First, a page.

ON THE DRAFT RESOLUTION ON PROTECTING WOMEN HUMAN RIGHTS DEFENDERS
We write to you as a group of African human rights defenders from across the continent working at national, regional and international levels. We are following negotiations on the draft resolution on the protection of women human rights defenders currently being advanced in the UN General Assembly’s Third Committee, with great interest. This is the first time a draft resolution has been put forward focusing exclusively on the protection of women human rights defenders. It is a hugely significant and important initiative for African societies.
Women who engage in the defence of all human rights and all those who defend the rights of women and work on issues related to gender equality make a vital contribution to democratic processes, securing and maintaining peace, and ensuring security, development and respect for human rights in our communities. However, in doing this work, women human rights defenders can face a range of violations and abuses – including gender-based violence – at the hands of State and non-State actors. States need to pay attention to the risks faced by women human rights defenders, acknowledge the value of their role, and commit to ensuring their protection. This is the time for all States to show leadership by supporting a resolution that seeks to do this globally.
We are extremely concerned to hear that the African Group has developed a group position objecting to several core elements of the draft resolution. Fifteen years ago, all States agreed to the UN Declaration on Human Rights Defenders, including State obligations to protect all human rights defenders working on all human rights. This commitment has been reiterated and built upon in subsequent General Assembly and Human Rights Council resolutions.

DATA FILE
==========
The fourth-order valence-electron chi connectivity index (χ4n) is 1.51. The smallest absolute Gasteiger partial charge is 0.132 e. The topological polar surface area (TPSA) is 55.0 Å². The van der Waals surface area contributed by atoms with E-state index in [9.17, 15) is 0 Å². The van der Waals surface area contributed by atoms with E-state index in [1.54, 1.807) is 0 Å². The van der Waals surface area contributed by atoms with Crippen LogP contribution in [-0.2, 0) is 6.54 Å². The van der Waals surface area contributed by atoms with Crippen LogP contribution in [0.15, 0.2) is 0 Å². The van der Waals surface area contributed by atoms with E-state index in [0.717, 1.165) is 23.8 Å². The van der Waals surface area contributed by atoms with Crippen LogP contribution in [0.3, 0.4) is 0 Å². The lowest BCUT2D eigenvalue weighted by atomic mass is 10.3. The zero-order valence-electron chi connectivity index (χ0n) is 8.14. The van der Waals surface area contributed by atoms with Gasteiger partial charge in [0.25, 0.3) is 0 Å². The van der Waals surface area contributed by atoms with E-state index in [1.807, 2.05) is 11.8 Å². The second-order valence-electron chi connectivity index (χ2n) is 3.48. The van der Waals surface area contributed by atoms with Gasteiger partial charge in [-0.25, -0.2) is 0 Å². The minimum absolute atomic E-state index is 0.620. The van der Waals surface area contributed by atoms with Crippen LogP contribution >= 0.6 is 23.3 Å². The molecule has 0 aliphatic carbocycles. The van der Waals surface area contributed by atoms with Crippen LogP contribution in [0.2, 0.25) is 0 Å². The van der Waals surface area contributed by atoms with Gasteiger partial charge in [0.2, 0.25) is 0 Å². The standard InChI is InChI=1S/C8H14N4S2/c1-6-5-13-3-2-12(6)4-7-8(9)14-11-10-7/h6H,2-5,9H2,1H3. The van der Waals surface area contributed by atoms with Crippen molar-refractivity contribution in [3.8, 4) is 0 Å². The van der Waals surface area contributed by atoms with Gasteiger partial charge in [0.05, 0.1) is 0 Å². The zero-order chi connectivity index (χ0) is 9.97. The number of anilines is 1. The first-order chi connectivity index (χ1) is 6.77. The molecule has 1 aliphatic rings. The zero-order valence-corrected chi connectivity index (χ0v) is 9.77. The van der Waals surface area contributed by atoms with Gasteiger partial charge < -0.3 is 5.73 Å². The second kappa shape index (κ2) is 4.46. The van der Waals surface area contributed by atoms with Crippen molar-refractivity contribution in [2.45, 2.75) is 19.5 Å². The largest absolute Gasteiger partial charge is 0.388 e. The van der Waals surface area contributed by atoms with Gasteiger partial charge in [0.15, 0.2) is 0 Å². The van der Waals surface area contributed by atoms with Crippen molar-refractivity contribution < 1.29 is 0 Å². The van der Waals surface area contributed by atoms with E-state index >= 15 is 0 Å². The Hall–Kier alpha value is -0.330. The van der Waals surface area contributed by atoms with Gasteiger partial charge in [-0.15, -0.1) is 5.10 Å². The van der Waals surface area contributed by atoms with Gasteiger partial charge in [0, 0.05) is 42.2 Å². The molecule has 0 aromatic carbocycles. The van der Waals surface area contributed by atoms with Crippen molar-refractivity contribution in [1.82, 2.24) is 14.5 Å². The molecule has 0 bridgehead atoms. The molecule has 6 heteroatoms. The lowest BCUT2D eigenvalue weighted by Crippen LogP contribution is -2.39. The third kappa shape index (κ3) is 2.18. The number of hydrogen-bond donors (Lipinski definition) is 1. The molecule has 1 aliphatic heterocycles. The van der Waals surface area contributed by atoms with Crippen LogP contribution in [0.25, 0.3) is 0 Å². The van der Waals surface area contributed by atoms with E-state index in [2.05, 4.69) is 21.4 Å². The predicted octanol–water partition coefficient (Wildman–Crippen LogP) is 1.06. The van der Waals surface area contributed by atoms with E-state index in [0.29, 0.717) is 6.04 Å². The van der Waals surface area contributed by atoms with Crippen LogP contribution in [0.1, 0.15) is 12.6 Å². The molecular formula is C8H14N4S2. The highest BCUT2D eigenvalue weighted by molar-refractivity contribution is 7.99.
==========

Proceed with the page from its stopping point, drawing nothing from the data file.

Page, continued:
In addition, African human rights instruments include important references that relate to the protection of women defenders. The African Charter on Human and Peoples’ Rights Article 18:3 speaks of States’ obligations to ensure the elimination of discrimination against women and also ensure the protection of women’s rights as stipulated in international declarations and conventions. Ten years ago, the Protocol to the African Charter on Human and Peoples’ Rights on the Rights of Women in Africa – the Maputo Protocol – was adopted. Acknowledged as a key text on the protection of women’s rights, the Protocol speaks of States parties commitment to increasing women’s participation ‘in structures and process for conflict, prevention, management and resolution’ and at all levels of decision-making. African States should be working to implement such commitments, and to ensuring it is reiterated and strengthened at international levels.
African UN Member States are putting forward important resolutions related to women’s rights, such as on ending female genital mutilations, addressing the situation of obstetric fistula and improving the situation of the girl child. At the Commission on the Status of Women in 2013, African States played a key role in securing agreed conclusions on ending violence against women, which also recognized the need to “support and protect those who are committed to eliminating violence against women, including women human rights defenders in this regard, who face particular risks of violence”. The GA resolution on women human rights defenders would complement and reinforce these important efforts by African Member States, as it would support and give recognition to the efforts by women human rights defenders in African countries seeking to implement these initiatives at national and local levels.
We call on every African State to live up to their human rights commitments by supporting this UN resolution, and by taking concrete steps to protect women defenders in their work. We call upon African States at the General Assembly to stand alongside all women human rights defenders in their work for the respect of human rights across the continent.